Huddle for Excellence In Healthcare Delivery

August 13, 2015
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The question “would you recommend us to a friend?” has become ubiquitous. Across industries, including healthcare, businesses ask this question to capture a simple metric. called the Net Promoter Score℠, which measures how actively your best advocates would speak for you.1 For medical practices and hospitals, it offers a simple way to gauge sentiment about the patient experience.

The question “would you recommend us to a friend?” has become ubiquitous. Across industries, including healthcare, businesses ask this question to capture a simple metric. called the Net Promoter Score℠, which measures how actively your best advocates would speak for you.1 For medical practices and hospitals, it offers a simple way to gauge sentiment about the patient experience.

But despite its familiarity, the Net Promoter metric amounts to little if providers fail to use it to learn about the factors that erode patient experience and thereby find ways to deliver better care. Net Promoter thought leaders Fred Reichheld and Rob Markey of Bain & Company have long advocated for a full Net Promoter System, in which organizations close the feedback loop by analyzing and addressing the root causes of low advocacy. For healthcare providers, care teams can adapt the mechanism of the huddle to do just that.

A huddle, also a common practice among care teams, consists in a short, daily meeting where a small team reviews its roster of patients to create an action plan for what each patient needs. More and more providers are using huddles to streamline care and adjust for already-stretched capacity.2 Huddles, as it happens, also are used by teams in loyalty-centric organizations.

Use Daily Huddles To Boost Patient Experience As Well As Care

As Rob Markey describes customer huddles in a recent brief, they “identify challenges or opportunities that have arisen based on customer feedback. Team members explore the issues, figure out what they can do about those issues in their own teams and determine whether they need help from others in the organization.”3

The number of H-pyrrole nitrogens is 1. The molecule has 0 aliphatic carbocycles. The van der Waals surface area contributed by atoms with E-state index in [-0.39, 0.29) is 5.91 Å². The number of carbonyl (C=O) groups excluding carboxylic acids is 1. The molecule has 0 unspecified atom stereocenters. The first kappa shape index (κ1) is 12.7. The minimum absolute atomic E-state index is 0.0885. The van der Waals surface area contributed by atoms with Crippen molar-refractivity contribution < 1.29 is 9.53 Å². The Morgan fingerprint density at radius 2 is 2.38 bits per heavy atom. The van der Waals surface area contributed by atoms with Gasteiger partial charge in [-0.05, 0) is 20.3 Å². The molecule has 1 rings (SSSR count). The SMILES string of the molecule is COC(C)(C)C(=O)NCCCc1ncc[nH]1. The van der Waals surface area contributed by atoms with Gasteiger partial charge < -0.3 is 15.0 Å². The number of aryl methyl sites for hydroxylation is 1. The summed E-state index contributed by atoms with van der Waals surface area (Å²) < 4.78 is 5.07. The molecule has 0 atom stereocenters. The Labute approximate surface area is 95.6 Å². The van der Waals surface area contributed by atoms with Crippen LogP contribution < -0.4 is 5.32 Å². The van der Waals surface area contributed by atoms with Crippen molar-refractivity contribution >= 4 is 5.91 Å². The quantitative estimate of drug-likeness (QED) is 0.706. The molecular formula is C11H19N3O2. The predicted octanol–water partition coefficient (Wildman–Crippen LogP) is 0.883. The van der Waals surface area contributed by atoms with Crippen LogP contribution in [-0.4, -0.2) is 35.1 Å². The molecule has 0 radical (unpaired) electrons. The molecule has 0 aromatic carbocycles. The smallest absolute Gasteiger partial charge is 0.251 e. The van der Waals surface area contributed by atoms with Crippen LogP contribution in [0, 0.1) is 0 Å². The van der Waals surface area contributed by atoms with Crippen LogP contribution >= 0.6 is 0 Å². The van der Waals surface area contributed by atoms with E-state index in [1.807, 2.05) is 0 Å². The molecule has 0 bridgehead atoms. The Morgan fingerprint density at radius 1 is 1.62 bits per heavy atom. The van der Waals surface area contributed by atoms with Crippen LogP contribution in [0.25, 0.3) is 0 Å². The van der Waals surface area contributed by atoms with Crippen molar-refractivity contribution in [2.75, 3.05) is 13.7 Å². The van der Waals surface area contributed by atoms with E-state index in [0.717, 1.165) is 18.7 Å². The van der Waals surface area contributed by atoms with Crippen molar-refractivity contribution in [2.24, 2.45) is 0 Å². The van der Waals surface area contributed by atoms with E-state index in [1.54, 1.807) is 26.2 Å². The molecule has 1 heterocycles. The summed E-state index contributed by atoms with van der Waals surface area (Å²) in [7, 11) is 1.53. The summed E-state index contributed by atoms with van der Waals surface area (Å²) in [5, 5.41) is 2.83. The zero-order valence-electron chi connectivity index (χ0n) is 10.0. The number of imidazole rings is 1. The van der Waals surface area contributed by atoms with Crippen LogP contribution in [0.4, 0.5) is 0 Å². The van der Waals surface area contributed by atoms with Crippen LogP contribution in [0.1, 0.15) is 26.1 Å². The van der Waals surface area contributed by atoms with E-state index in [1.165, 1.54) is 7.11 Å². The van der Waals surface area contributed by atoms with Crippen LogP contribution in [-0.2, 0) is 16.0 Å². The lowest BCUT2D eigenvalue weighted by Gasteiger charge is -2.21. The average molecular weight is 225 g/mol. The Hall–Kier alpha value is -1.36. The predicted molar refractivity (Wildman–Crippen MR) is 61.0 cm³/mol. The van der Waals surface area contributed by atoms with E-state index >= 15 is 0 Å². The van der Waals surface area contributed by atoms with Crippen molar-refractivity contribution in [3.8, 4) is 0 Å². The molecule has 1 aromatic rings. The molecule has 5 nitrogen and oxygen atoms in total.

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Here’s how you can use this practice among your own care teams:

  1. Appoint a “patient experience huddle master” to coordinate regular (no less than monthly) additional huddles focused on reviewing recent responses to the question “would you recommend?” This assumes that you are already asking “why” when your patients respond to the question.
  2. Have the patient experience huddle master highlight no more than three actionable root causes for discussion in a 30-minute session. For example, “I don’t like my doctor” may not be actionable, but “the desk clerk was rude to me when I checked in” is something you can address.
  3. Focus on solutions, not blame. Perhaps a change in workflow could alleviate office stress and allow more emotional bandwidth for welcoming patients, or perhaps clinical staff could rethink their protocols for pre-consultation screening questions. The possibilities are vast, which is why your huddles should include people from multiple functions to achieve maximal perspective.
  4. Appoint a single champion for leading each improvement. The champion’s job level should not matter. He or she should act as an enabler of change, making sure the specifics of the change to the patient experience are clear, and that everyone involved in adopting that change can do so.
  5. Reassure all staff, clinical and administrative, that huddles are a safe space where they can identify causes and propose solutions without negative repercussions. As you implement the huddle process, you can disseminate clear rules of engagement that help people participate confidently and grow professionally as a result.
  6. From the C-level onwards, make sure people advocate the message that your organization is committed to trust and to learning at all levels. Talk the talk with regular executive communications that feature successes at the team level and transparency about organization-wide changes to patient experience metrics. If you use huddles effectively, that news is very likely to be good.
  7. Create incentives, from recognition campaigns to small bonuses, which show that you also have committed to walk the walk. You may find that as a result you increase not only patient experience but staff and physician engagement, as well.
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Patient experience huddles allow you to meld two powerful techniques that improve care deliver and patient satisfaction, and as a result, forge stronger bonds with your patients. In a world of increasingly aggressive patient acquisition efforts, and where retail clinics are eager to snap up unhappy patients at the margins, the benefits to your organization have gone well beyond a mere “nice to have.”

References:

1. Measuring your Net Promoter Score℠. Net Promoter System℠. http://www.netpromotersystem.com/about/measuring-your-net-promoter-score.aspx. Accessed August 07, 2015.

2. Healthy Huddles. University of California, San Francisco Center For Excellence In Primary Care. http://cepc.ucsf.edu/healthy-huddles. Accessed August 12, 2015.

3. Markey R., Huddle Up! Bain & Company. http://www.bain.com/publications/articles/huddle-up.aspx. August 03, 2015. Accessed August 11, 2015.

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